In the past couple of weeks I’ve received three different emails from strength coaches who were writing articles and wanted to include the hip thrust. They emailed me to ask me if it was okay to include the hip thrust into their article. Although I’m always flattered by these types of emails, I want to stress something. If you like an exercise, then write about it. I’ve never emailed an exercise creator asking permission to write about their exercise. Although Anderson squats (Paul Anderson), Hack squats (George Hackenshmidt), Zercher squats (Ed Zercher), Jefferson lifts (Charles Jefferson), Dimel deadlifts (Matt Dimel), Cook hip lifts (Gray Cook), King deadlifts (Ian King), Pallof presses (John Pallof), and even the damn Kegel (Arnold Kegel) have been popularized by their creators, I’d never think to email them if I was writing an article that included their exercise (many of the creators are deceased anyway). Nick Tumminello, Mike Boyle, Louie Simmons, Dave Tate, Eric Cressey, and Stuart McGill, to name a few, have come up with great exercises and exercise variations, yet I don’t email them to ask if I can write about their exercise. I just do it.
I’m a huge fan of the hip thrust so I always love it when I see the hip thrust pop up in other people’s articles and blogs. You do not need to give me credit for the exercise. If you do, then I appreciate the gesture. But if you don’t, I’m still appreciative. I’ll actually offer a confession right now; when I scan other strength coaches’ and trainers’ programs, I check to see if there’s at least one anteroposterior hip extension exercise in the routine. If there isn’t, I feel that the routine is inferior as I believe that it leaves “room in the tank” in terms of hip strengthening and glute development. So I feel that you SHOULD write about hip thrust variations! However, I’ll still like you and hang out with you even if you don’t hip thrust. 🙂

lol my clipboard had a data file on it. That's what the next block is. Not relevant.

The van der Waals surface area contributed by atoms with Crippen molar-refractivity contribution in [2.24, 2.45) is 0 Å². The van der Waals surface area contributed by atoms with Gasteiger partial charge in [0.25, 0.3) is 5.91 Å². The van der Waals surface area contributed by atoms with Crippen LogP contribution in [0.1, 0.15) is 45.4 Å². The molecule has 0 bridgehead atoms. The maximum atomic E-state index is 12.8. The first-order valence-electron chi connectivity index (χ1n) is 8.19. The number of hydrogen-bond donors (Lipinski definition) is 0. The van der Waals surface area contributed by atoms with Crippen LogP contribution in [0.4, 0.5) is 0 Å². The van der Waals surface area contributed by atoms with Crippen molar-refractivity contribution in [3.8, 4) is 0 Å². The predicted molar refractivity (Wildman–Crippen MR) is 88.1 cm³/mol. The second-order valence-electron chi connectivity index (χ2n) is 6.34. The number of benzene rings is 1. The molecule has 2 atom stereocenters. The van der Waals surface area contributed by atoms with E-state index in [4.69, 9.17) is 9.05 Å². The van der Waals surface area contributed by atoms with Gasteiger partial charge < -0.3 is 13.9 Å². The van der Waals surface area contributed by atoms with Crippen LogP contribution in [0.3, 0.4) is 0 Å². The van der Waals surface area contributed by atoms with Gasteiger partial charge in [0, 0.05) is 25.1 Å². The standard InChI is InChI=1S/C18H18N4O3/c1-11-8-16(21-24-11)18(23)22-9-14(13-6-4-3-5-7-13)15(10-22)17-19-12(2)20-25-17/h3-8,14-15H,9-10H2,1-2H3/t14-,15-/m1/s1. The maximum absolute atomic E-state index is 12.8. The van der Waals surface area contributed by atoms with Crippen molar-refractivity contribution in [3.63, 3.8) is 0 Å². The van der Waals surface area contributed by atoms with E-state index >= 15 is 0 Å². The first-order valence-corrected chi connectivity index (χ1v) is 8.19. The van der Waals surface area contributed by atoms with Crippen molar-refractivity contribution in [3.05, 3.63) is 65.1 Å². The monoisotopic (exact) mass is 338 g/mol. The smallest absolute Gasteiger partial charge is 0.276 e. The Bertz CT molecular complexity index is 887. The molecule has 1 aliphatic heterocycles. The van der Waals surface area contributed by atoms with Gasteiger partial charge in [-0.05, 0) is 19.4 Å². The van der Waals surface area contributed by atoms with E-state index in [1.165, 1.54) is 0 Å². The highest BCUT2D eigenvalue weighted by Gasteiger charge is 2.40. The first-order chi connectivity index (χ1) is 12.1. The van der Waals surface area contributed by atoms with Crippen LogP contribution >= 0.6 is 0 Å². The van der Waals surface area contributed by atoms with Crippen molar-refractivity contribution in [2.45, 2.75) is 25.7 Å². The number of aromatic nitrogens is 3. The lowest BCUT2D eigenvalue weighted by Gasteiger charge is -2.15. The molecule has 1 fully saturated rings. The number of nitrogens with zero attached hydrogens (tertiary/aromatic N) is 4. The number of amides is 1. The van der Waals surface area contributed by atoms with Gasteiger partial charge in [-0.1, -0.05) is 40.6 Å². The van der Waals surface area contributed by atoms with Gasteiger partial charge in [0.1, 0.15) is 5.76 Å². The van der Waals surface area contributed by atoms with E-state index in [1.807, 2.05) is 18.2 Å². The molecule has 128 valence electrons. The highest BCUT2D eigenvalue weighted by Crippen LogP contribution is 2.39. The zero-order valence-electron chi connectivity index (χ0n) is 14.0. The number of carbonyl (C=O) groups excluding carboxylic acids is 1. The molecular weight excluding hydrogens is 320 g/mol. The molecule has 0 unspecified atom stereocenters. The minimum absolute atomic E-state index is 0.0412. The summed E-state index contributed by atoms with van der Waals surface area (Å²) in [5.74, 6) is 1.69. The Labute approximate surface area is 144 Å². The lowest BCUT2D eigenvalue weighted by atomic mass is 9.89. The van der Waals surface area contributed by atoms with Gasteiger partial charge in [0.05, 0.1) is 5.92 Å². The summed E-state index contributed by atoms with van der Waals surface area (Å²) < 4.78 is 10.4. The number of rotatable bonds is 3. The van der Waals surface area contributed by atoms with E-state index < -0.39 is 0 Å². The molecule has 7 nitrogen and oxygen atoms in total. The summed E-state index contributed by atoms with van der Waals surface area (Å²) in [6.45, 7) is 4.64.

To reiterate, PLEASE write about the hip thrust. If you like my work and you like the hip thrust, then the best thing you could do for me is to “spread the word” by writing or talking about it. I want the exercise to become as popular as possible since I believe it’s so effective. Feel free to make your own recommendations as to form, exercise order, set and rep schemes, etc. I’d prefer for you to call it the hip thrust but I’ve seen hip lift, glute thrust, glute press up, shoulder elevated hip lift, elevated barbell bridge, etc. I’ve even heard some refer to it as the “Contreras hip thrust.” Feel free to name it whatever you want, feel free to film a Youtube video discussing form, feel free to write a damn eBook about it if you feel compelled. Nobody owns the rights to a way to move the human body! All I ask is that you don’t pretend to have created the exercise. That’s just annoying.
Last, if you get a question about the hip thrust, you may want to point beginners to my Youtube video discussing form so first-time male thrusters don’t slap on 315 lbs and try the hip thrust (or so first-time female thrusters don’t slap on 135 lbs and try the hip thrust). Deadlifts encourage lumbar flexion; hip thrusts encourage lumbar extension. You wouldn’t try to deadlift 315 lbs on your very first attempt, nor should you try to hip thrust 315 lbs on your very first attempt. You must learn to control the lumbar spine and move at the hips. Failing to do so will result in injury. Master bodyweight first, then move up gradually in weight.